ones specifically for GM and Chrysler (the aforementioned "din and a half")
will fit. Having a "double din" opening means the installation kit for a
"standard single DIN radio" will include a cover or pocket for the extra
space above or below the new radio. A "double din" stereo will not require
such a mounting kit.
Not being able to get even this most basic information out of Best Buy
should give you a good idea as to if they should be trusted or not... For
car stereo knowledge, this is pretty much 101 info.
If you actually go to a Best Buy (or pretty much any place that carries car
stereos) you will see these installation kits as well as wiring harnesses
(so you don't have to hack up the cars factory wiring). As mentioned
earlier, Crutchfield provides all that for no additional cost.
So, based on what I think you said earlier about wanting to retain having a
tape deck crutchfield has 4 that will fit. $50 to $269 (the $269 unit comes
with a CD changer to mount in the trunk or under a seat).
That same $50 stereo bought at most retail places you would also have to get
a wiring harness (about $8) and a mounting kit (about $15). Then pay for
installation. Using the instructions that Crutchfield provides (and you can
preview what they are like by looking at the installdr.com web site I listed
earlier) you see that basic tools are all that are needed to perform this
yourself (or a neighbor or friend who is mildly handy).
All this of course assuming it is the stereo and not the antenna. But again,
using basic tool knowledge and the installdr.com website you (or a friend)
can pull the radio yourself and make sure the antenna is secure.
So, no modifications to the car's electrical system. That's good.
Static and poor reception is often caused by a bad or loose antenna
connection. They don't /usually/ go bad on their own, but it can happen, so
it's unwise to replace the radio until the antenna has been ruled out as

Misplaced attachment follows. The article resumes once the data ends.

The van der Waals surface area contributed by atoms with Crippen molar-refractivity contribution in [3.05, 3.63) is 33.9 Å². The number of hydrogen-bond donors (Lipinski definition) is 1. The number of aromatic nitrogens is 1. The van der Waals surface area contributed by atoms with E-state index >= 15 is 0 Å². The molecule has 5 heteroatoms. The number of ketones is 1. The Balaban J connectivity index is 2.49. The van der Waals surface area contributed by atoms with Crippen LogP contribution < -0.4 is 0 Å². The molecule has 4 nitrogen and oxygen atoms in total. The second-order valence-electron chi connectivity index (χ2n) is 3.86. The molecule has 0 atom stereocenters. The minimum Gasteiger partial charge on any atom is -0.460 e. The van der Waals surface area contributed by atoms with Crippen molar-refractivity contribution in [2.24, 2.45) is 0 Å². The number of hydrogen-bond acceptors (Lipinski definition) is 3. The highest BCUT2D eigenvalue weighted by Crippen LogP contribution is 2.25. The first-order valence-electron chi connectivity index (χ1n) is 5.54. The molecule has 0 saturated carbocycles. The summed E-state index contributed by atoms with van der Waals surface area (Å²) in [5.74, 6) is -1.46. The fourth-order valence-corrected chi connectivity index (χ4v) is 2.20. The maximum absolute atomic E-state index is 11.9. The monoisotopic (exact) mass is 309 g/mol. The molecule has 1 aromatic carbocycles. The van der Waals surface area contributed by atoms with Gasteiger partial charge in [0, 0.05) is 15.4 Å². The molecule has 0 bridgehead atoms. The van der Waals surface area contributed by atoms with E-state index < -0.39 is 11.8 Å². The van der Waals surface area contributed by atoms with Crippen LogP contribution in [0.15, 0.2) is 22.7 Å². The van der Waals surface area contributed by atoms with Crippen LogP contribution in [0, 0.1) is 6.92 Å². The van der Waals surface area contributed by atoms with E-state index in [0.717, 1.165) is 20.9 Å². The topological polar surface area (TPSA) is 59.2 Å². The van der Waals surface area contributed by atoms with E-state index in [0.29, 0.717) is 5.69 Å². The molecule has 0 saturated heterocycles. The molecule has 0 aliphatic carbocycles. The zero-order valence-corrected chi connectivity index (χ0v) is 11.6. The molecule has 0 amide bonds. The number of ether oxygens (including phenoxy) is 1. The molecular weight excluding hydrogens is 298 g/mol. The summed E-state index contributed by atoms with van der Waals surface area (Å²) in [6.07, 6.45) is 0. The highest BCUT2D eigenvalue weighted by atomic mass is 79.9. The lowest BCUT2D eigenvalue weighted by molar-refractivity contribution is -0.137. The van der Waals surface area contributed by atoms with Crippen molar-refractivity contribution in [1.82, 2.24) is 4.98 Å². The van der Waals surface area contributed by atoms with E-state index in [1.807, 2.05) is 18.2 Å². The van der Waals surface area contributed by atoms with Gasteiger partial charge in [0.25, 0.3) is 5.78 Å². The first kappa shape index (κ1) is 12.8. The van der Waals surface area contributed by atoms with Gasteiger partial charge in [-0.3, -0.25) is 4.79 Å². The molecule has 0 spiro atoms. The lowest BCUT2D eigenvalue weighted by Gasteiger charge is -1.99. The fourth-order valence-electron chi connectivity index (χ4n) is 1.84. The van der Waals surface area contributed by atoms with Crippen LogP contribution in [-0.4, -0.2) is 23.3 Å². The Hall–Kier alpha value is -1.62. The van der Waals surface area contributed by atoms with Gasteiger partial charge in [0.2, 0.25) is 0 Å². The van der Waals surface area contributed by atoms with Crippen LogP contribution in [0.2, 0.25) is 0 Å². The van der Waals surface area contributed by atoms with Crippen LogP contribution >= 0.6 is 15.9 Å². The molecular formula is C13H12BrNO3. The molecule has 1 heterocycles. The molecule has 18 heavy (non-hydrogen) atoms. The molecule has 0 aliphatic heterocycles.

the cause of the problem.
If a competent garage/audio installer inspects the antenna connections, and
maybe swaps in a different antenna temporarily, and the problem is not
fixed, chances are the radio itself is bad.
Aftermarket replacement radios are fine...IF the installer uses the correct
add-in harness to make his connections to the new radio. That way he does
not cut into the factory wiring.
Do not skimp on installation, but use a professional. Amateur butchers can
really make a hash of the electrical system! The only times I've ever seen
electrical problems on a Honda (that were not caused by corrosion or
abrasion) has been when electrical modifications were performed.
I need to figure out if it's the antenna. Since my mechanic doesn't
do that, I'll have to figure out who to take it to.
I am going to add an update at the end of the current messages --
about something that happened this morning with the radio. Makes me
think it's a connection problem. If you'd like to keep up with my
story, please see the update. :-)
Here is a link with some photos/diagrams on the 00 Civic radio antenna
installation. Hope this helps.
As for shopping for a new radio (if needed) you can go to www.crutchfield.com,
then go to "outfit my car". punch in the car information, and it will
bring up the available radio-cassette systems and CD-radio systems
that will fit your Civic. You can buy from them, or lookup the model
numbers in BestBuy or ABC warehouse, and you may find the same models
available from them as well. Price is pretty much the same from
Crutchfield or the Big-Box stores.